[llvm-dev] [RFC] A proposal for byval in a world with opaque pointers

Eddy B. via llvm-dev llvm-dev at lists.llvm.org
Tue Jan 19 14:47:56 PST 2016


In the past months, several options have been presented for making byval
(and similar attributes, such as inalloca or sret) work with opaque pointers.

The main two I've seen were byval(T) and byval(N) where N is the size of T.

They both have their upsides and downsides, for example: byval(T) would be
a type-parametric attribute, which, AFAIK, does not already exist and may
complicate the attribute system significantly, while byval(N) would be hard
to introduce in tests as computing N from T requires LLVM's DataLayout.

Also, this would have to be done for inalloca and sret as well - sret only
needs it when targeting SPARC, although still generally useful in analysis.

To sidestep some of the concerns and allow a smooth transition towards a
byval that works with opaque pointers, I've come up with a new approach:

Reuse dereferenceable(S) and align A for the size and alignment of byval.

That is, a byval dereferenceable(S) align A argument is guaranteed to have
S bytes available to read from, *and only S*, aligned to a multiple of A.
Reading past that size is UB, as LLVM will not copy more than S bytes.

An API can be provided to add the attribute alongside dereferenceable
and align attributes, for a given Type* and DataLayout.

A preliminary implementation (w/o sret) can be found at:

To maintain compatibility with existing code, dereferenceable and align
attributes are automatically injected as soon as a non-default DataLayout
is available. The "injection" mechanism could potentially be replaced with
a pass, although it was easier to experiment with it being guaranteed.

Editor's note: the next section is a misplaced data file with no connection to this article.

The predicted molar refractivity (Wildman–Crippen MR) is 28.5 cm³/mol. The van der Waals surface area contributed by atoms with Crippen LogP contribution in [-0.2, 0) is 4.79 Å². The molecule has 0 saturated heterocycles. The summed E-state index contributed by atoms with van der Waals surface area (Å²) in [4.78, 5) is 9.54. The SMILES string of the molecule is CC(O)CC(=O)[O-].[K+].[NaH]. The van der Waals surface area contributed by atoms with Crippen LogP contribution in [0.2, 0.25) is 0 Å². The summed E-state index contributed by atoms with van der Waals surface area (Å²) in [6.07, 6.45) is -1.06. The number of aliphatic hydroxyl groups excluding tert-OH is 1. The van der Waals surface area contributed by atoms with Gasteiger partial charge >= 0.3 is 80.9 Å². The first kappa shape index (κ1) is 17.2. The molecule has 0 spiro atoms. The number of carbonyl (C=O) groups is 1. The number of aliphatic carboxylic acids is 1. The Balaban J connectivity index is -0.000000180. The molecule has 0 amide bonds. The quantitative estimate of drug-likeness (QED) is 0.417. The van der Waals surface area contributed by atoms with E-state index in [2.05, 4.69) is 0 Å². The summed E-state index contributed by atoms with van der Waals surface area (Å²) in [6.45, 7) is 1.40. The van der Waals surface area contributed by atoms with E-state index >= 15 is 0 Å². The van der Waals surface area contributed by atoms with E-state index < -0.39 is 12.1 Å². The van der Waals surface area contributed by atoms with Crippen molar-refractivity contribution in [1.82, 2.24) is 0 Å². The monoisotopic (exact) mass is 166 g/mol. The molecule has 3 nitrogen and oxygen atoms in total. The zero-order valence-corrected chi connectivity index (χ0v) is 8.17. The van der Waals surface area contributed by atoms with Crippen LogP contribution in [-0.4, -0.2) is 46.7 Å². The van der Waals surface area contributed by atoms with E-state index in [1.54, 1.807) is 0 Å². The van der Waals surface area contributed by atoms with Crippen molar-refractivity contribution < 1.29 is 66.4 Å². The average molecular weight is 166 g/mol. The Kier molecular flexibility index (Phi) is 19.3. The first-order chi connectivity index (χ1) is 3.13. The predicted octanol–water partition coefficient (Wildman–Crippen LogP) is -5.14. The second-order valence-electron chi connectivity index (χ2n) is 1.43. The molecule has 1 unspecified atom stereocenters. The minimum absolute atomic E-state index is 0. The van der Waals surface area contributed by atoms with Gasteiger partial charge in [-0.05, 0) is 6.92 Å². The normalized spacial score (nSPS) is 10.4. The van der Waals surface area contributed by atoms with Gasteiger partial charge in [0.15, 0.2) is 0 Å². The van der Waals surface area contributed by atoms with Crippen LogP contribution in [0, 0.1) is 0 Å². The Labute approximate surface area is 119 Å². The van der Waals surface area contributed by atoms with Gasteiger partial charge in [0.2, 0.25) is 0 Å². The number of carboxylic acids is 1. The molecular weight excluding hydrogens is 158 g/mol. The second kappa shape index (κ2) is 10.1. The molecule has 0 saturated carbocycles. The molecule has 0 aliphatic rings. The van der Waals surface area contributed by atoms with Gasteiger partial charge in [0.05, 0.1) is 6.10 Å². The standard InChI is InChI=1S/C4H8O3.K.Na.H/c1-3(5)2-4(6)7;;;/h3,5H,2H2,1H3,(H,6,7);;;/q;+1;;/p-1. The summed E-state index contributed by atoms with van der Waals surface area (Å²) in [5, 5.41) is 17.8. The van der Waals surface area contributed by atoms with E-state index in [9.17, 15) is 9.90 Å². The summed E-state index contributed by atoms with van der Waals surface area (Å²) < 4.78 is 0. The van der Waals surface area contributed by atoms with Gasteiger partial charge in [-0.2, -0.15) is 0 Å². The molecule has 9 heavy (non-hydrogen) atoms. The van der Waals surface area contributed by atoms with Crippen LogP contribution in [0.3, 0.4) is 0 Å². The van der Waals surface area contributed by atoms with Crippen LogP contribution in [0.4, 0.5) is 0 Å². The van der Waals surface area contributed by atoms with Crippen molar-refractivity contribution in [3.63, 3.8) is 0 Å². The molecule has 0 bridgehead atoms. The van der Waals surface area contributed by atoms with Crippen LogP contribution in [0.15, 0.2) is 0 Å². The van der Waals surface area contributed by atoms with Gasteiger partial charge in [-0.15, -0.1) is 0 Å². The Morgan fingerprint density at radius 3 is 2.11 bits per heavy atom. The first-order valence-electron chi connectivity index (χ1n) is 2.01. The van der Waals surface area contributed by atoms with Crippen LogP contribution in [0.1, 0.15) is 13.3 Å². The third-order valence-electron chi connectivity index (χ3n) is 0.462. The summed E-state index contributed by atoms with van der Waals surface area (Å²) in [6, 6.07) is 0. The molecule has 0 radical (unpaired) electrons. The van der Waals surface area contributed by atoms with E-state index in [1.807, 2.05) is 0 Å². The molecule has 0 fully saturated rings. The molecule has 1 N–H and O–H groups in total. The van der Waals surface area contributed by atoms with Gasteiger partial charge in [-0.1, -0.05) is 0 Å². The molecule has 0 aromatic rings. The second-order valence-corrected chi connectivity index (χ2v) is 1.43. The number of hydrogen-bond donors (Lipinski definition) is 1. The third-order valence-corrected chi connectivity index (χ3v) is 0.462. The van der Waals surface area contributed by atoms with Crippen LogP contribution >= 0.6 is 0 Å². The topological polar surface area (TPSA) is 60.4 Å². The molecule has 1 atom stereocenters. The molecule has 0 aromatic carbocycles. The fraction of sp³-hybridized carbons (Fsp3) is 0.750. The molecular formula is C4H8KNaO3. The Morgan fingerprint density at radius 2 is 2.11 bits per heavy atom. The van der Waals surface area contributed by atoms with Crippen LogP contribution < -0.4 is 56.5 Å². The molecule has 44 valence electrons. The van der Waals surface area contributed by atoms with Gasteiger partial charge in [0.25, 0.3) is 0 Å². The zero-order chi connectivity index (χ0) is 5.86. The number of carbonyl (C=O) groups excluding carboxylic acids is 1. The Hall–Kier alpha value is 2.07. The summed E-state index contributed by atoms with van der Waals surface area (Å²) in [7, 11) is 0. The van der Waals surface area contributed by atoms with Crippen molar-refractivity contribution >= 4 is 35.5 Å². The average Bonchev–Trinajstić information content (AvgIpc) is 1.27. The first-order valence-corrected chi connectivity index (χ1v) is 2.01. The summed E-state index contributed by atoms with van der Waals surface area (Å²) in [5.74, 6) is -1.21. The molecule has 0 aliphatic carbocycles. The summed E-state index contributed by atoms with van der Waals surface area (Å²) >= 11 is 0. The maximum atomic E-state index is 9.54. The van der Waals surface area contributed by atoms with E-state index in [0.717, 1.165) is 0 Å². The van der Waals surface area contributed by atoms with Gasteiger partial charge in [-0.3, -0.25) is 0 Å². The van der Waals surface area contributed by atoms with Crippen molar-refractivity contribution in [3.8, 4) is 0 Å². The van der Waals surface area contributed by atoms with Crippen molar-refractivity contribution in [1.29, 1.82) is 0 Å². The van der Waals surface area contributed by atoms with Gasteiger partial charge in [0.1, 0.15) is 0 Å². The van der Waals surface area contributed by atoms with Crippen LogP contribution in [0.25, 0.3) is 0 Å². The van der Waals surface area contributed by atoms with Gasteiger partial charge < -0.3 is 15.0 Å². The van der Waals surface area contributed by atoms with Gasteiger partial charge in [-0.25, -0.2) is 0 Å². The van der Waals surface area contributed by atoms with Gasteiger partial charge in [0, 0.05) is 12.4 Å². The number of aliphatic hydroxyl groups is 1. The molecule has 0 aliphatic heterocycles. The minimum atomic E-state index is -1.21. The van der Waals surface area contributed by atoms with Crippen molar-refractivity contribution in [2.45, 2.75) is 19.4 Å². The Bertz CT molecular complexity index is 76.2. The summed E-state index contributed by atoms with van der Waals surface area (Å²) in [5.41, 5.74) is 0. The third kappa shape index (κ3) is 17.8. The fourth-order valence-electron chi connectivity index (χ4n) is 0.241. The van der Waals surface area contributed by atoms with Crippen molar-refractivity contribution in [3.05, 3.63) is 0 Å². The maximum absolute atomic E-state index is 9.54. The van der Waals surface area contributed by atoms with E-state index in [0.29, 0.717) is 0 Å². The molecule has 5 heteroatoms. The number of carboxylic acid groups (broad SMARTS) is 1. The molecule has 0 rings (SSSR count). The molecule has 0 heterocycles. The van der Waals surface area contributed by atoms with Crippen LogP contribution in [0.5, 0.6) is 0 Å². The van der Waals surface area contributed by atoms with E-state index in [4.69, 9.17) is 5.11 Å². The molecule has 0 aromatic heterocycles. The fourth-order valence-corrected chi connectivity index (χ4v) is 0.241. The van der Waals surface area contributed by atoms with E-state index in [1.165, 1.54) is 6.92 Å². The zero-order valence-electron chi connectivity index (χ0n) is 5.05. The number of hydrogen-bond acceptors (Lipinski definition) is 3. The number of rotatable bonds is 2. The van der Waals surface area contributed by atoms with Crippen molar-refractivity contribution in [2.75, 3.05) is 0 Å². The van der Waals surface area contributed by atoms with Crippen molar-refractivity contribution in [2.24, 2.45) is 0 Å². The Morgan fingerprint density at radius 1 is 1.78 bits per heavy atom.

This works out pretty well in practice, as analysis already understands
dereferenceable and can make decisions based on it.

The verifier checks that for byval & friends, dereferenceable(S) and
align A are present (clang always adds align, but not all tests have it)
and that S is the exact size of the pointee type (while we still know that).

That last bit is very important, because it allows a script to do the following:

1. Find all byval arguments in tests that are missing dereferenceable, e.g.
    ... i32* byval align 4 ...
    .... {i8, i64}* byval ...
2. Add a bogus dereferenceable(unique ID) to each of them, i.e.
    ... i32* byval dereferenceable(123400001) align 4 ...
    .... {i8, i16}* byval dereferenceable(123400002) ...
3. Run the tests and record the errors, which may look like:

Attribute 'byval' expects 'dereferenceable(4)' for type i32*,
    found 'dereferenceable(123400001)'

Attribute 'byval' expects 'dereferenceable(16) align 8' for type {i8, i64}*,
    found 'dereferenceable(123400002)'

4. Use the verifier error messages to replace the bogus attributes
with the proper ones, which include align A when it is missing:
    ... i32* byval dereferenceable(4) align 4 ...
    .... {i8, i16}* byval dereferenceable(16) align 8 ...

For what is worth, the same scheme would also work for byval(N), and
would be entirely unnecessary for byval(T).

I would love to know your thoughts on this, and more specifically:
Which of the 3 (byval(T), byval(N) and byval + dereferenceable + align)
do you think would provide the easiest transition path for front-ends?

Thank you,
 - eddyb

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